I’m sure I didn’t take note when George H.W. Bush signed the Americans with Disabilities Act into law 30 years ago. At the time, I was building my career as a lawyer, raising two daughters, and did not have a disability. Five years later, I was diagnosed with multiple sclerosis.
Since 2004, I’ve argued my cases from a motorized wheelchair. Now when I see a video of Bush 41 at that signing ceremony on the White House lawn in 1990, or watch a documentary like Crip Camp on the early disability rights advocates, I get teary-eyed. The ADA has kept me going, thanks to its mandate of equality for people with disabilities, and its requirement for “reasonable accommodations.” I know I have the right to keep doing my work, and to ask for what I need. And, because the ADA requires new or altered spaces to meet accessible design standards, it is easier for me to navigate my world than it was for my dad, who was also mobility impaired.
But as any person with a disability knows, the ADA did not remove all of the barriers we face — not by a long shot. Here are just some examples of doors, real and metaphorical, that are still closed to us:
I can’t get into most houses by myself; I must be carried up the stairs. There is no ADA requirement that private homes be made accessible. We need that mandate, particularly for new construction.
Many buildings don’t have automatic door openers, and aren’t legally required to. I often have to wait for someone to come and let me in. Massachusetts regulations that, in some circumstances, would require those have been stalled in the bureaucracy for more than two years.
Existing buildings don’t have to be made accessible unless to do so is “readily achievable,” as it says in Title III of the ADA, which governs public accommodations and commercial facilities. But it seems that many businesses don’t even try to achieve this obligation. It’s one thing for me not to be able to access certain popular below-ground entertainment venues. But it’s another when even Boston hospitals can have rooms, including bathrooms, that aren’t accessible. Barriers to access also plague Boston restaurants, movie theaters, and some older MBTA stations.
The problems are especially acute in this region. The Northeast lags behind all other areas of the country in accessible housing, according to a US Department of Housing and Urban Development survey released in 2015, because our buildings tend to be so much older than in other regions.
Meanwhile, the need is massive and growing. As of 2017, nearly 12 percent of Boston’s residents had a disability, according to the city’s Disability Housing Task Force. And now the pandemic is making things worse, as more people become disabled. In addition, COVID-19 has killed thousands of seniors and people with disabilities who had been living in dense congregate housing. Of the 56,000 people living in nursing homes across Massachusetts, 10,000 to 20,000 could live independently if they had affordable and accessible housing available to them, Paul Spooner, executive director of the MetroWest Center for Independent Living, told the Milford Daily News.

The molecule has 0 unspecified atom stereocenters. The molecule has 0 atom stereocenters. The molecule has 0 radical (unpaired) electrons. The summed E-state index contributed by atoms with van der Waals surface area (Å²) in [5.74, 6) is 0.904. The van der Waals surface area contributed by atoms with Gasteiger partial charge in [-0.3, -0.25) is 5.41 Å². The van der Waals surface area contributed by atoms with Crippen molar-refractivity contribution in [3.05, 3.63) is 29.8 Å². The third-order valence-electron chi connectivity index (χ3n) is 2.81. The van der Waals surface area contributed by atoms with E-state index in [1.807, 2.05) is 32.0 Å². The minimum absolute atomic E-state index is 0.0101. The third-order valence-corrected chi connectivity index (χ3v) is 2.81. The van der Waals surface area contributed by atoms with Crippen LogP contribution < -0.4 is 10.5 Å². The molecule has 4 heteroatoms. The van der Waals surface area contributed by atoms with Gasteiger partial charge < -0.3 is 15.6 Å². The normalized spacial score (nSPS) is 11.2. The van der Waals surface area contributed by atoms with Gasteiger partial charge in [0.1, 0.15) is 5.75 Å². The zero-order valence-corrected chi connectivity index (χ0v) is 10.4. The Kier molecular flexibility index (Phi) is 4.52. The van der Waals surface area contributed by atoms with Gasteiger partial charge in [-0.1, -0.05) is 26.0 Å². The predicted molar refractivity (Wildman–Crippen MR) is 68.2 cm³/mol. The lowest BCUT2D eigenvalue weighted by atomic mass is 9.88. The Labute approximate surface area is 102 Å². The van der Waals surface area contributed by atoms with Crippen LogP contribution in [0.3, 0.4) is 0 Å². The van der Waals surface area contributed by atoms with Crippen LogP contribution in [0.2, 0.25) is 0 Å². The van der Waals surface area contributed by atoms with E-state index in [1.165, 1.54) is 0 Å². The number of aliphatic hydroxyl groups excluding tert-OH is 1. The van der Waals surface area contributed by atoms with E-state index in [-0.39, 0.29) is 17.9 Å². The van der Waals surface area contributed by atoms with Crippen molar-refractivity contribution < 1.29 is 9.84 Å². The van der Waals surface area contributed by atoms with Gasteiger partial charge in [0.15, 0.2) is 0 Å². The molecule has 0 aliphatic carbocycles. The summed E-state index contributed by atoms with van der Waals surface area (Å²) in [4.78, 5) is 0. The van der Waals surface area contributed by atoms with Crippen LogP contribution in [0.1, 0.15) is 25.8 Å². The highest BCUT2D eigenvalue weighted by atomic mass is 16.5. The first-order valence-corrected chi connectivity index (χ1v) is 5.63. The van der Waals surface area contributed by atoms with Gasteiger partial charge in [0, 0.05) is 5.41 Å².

Massachusetts lawmakers have already missed one chance to begin fixing our housing problems. On July 29, three days after the 30th anniversary of the ADA, the Legislature failed to adopt an amendment to a proposed economic development bill that would have expanded accessibility in housing and workplaces. Now, it has another chance: The ACCESSIBLE Massachusetts Act (H.4425), which would enhance the authority of the Massachusetts Architectural Access Board.
The Architectural Access Board’s regulations are part of the state’s building code, and therefore enforced by local building inspectors. The legislation has the potential to be a much more effective approach for creating accessible housing and workplaces than relying on federal civil rights lawsuits, which usually cannot be filed until after a building is finished.
As it is now, the board’s power to enact change is limited. The board can’t mandate that workplaces be made accessible (it’s perhaps not surprising that the US Census found that in 2018, only 37.7 percent of adults in Massachusetts with disabilities held jobs, a rate that put us in the bottom half of states). And when large older buildings, like mills and schools, are being converted into residential housing, the board cannot require contractors to include units that can be adapted into accessible apartments — even when state funds are being used to redevelop the building.
The ACCESSIBLE Massachusetts Act would repair the deficiencies in the board’s authority. Larger projects that convert any pre-1991 building would be required to make 95 percent of the units adaptable in the event of disability, thus expanding housing options for all. It would also allow the board to enforce accessibility in workplaces.
People with disabilities need allies in this fight. I remind “able-bodied” individuals that they, like me, could become disabled at any time. We must rally together to see that H.4425 is passed this session, which has now been extended until January.
The ADA was created to ensure that people with disabilities would have fuller lives and equal rights. This pandemic has laid bare the disparities that still exist and their devastating results. We must learn our lesson, and make the changes that will help us realize the unfulfilled promise of the Americans with Disabilities Act.
Carol Steinberg is an attorney, disability activist, writer, and speaker based in Boston. Send comments to firstname.lastname@example.org.